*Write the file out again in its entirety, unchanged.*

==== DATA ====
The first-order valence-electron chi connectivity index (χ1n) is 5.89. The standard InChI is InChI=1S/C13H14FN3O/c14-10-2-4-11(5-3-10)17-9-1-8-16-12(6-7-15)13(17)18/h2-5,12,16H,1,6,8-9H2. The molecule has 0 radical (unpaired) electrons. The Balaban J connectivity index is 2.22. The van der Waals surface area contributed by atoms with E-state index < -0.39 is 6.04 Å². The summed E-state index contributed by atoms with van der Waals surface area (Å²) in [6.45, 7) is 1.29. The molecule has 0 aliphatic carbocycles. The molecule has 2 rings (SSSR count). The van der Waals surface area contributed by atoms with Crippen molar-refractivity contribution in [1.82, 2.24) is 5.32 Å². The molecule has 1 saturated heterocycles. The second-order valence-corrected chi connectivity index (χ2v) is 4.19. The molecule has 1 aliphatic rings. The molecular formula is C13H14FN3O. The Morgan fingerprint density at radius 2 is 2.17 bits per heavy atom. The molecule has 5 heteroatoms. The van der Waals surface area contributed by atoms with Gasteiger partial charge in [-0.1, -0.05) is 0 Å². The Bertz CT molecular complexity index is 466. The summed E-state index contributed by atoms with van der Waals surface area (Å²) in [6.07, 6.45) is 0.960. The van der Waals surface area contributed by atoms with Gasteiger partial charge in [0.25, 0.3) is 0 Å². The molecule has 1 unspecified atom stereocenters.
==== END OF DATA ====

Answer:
The first-order valence-electron chi connectivity index (χ1n) is 5.89. The standard InChI is InChI=1S/C13H14FN3O/c14-10-2-4-11(5-3-10)17-9-1-8-16-12(6-7-15)13(17)18/h2-5,12,16H,1,6,8-9H2. The molecule has 0 radical (unpaired) electrons. The Balaban J connectivity index is 2.22. The van der Waals surface area contributed by atoms with E-state index < -0.39 is 6.04 Å². The summed E-state index contributed by atoms with van der Waals surface area (Å²) in [6.45, 7) is 1.29. The molecule has 0 aliphatic carbocycles. The molecule has 2 rings (SSSR count). The van der Waals surface area contributed by atoms with Crippen molar-refractivity contribution in [1.82, 2.24) is 5.32 Å². The molecule has 1 saturated heterocycles. The second-order valence-corrected chi connectivity index (χ2v) is 4.19. The molecule has 1 aliphatic rings. The molecular formula is C13H14FN3O. The Morgan fingerprint density at radius 2 is 2.17 bits per heavy atom. The molecule has 5 heteroatoms. The van der Waals surface area contributed by atoms with Gasteiger partial charge in [-0.1, -0.05) is 0 Å². The Bertz CT molecular complexity index is 466. The summed E-state index contributed by atoms with van der Waals surface area (Å²) in [6.07, 6.45) is 0.960. The van der Waals surface area contributed by atoms with Gasteiger partial charge in [0.25, 0.3) is 0 Å². The molecule has 1 unspecified atom stereocenters.